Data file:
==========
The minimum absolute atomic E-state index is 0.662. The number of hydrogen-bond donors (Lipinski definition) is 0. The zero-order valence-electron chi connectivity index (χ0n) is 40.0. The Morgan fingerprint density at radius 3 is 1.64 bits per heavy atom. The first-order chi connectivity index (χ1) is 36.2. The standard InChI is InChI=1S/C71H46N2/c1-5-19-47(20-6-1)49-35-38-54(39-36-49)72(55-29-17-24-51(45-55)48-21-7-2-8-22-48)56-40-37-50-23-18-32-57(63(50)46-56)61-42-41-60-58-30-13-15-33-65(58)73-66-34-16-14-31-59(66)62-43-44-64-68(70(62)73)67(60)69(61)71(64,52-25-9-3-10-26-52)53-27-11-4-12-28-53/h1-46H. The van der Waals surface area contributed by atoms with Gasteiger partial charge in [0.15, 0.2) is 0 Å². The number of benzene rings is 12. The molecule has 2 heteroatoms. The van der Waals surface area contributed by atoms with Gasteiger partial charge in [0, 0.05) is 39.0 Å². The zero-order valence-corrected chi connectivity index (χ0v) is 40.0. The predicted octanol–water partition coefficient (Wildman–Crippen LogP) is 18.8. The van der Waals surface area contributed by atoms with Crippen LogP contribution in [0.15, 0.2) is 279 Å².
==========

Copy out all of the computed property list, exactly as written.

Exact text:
The minimum absolute atomic E-state index is 0.662. The number of hydrogen-bond donors (Lipinski definition) is 0. The zero-order valence-electron chi connectivity index (χ0n) is 40.0. The Morgan fingerprint density at radius 3 is 1.64 bits per heavy atom. The first-order chi connectivity index (χ1) is 36.2. The standard InChI is InChI=1S/C71H46N2/c1-5-19-47(20-6-1)49-35-38-54(39-36-49)72(55-29-17-24-51(45-55)48-21-7-2-8-22-48)56-40-37-50-23-18-32-57(63(50)46-56)61-42-41-60-58-30-13-15-33-65(58)73-66-34-16-14-31-59(66)62-43-44-64-68(70(62)73)67(60)69(61)71(64,52-25-9-3-10-26-52)53-27-11-4-12-28-53/h1-46H. The van der Waals surface area contributed by atoms with Gasteiger partial charge in [0.15, 0.2) is 0 Å². The number of benzene rings is 12. The molecule has 2 heteroatoms. The van der Waals surface area contributed by atoms with Gasteiger partial charge in [0, 0.05) is 39.0 Å². The zero-order valence-corrected chi connectivity index (χ0v) is 40.0. The predicted octanol–water partition coefficient (Wildman–Crippen LogP) is 18.8. The van der Waals surface area contributed by atoms with Crippen LogP contribution in [0.15, 0.2) is 279 Å².